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Changes in survivorship, behavior, and morphology in native soft-shell clams induced by invasive green crab predators


W. Lindsay Whitlow, Biology Department, College of Science & Engineering, Seattle University, 901 12th Avenue, Seattle, WA 98122-1090, USA.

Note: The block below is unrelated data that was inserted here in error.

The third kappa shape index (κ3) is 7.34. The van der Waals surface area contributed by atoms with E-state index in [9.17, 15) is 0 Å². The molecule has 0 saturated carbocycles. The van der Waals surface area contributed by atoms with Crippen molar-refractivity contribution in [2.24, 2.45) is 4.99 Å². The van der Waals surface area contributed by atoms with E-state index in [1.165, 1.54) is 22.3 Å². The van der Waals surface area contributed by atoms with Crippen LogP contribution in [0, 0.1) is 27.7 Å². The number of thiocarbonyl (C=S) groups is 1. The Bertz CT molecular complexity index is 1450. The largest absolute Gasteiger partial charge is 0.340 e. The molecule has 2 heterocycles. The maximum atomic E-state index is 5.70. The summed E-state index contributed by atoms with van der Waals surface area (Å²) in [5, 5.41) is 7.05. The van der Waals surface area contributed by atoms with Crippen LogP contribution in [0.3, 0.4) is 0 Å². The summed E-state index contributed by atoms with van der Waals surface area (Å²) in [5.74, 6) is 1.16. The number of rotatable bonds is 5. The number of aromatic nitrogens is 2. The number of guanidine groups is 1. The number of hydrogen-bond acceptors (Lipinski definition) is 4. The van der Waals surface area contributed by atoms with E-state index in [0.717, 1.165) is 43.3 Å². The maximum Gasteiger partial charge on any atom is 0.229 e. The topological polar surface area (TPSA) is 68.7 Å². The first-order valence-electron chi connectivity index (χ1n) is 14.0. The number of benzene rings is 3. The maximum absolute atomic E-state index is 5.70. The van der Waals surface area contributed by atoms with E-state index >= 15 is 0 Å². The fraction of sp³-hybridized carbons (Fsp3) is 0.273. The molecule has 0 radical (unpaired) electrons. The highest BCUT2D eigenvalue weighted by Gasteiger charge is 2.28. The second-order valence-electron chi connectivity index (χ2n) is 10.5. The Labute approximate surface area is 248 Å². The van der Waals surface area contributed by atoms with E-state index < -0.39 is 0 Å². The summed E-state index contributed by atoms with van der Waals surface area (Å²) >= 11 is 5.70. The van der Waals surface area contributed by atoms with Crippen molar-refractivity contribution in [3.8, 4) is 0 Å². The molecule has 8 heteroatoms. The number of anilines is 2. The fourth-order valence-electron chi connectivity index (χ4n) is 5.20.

Many studies on invasive species show reduced native densities, but few studies measure trait-mediated effects as mechanisms for changes in native growth rates and population dynamics. Where native prey face invasive predators, mechanisms for phenotypic change include selective predation, or induced behavioral or morphological plasticity. Invasive green crabs, Carcinus maenas, have contributed to declines in native soft-shell clams, Mya arenaria, in coastal New England, USA. We tested the hypothesis that clam ability to detect chemical cues from predators or damaged conspecifics would induce greater burrowing depth as a refuge from invasive crabs, and greater burrowing would require increased siphon growth. To determine how crab predation affected clam survivorship and phenotypic traits in the field, clams in exclosure, open, and crab enclosure plots were compared. Crab predation reduced clam density, and surviving clams were deeper and larger, with longer siphons. To determine whether the mechanism for these results was selective predation or induced plasticity, phenotypes were compared between clams exposed to chemical cues from crab predation and clams exposed to seawater in laboratory and field experiments. In response to crab predation cues, clams burrowed deeper, with longer siphons and greater siphon mass. Overall, crab predation removed clams with shorter siphons at shallow depths, and crab predation cues induced greater burrowing depths and longer siphons. Longer siphons and greater siphon mass of deeper clams suggests clams may allocate energy to siphon growth in response to crabs. By determining native behavior and morphological changes in response to an invasive predator, this study adds to our understanding of mechanisms for invasive impacts and illustrates the utility of measuring trait-mediated effects to investigate predator–prey dynamics.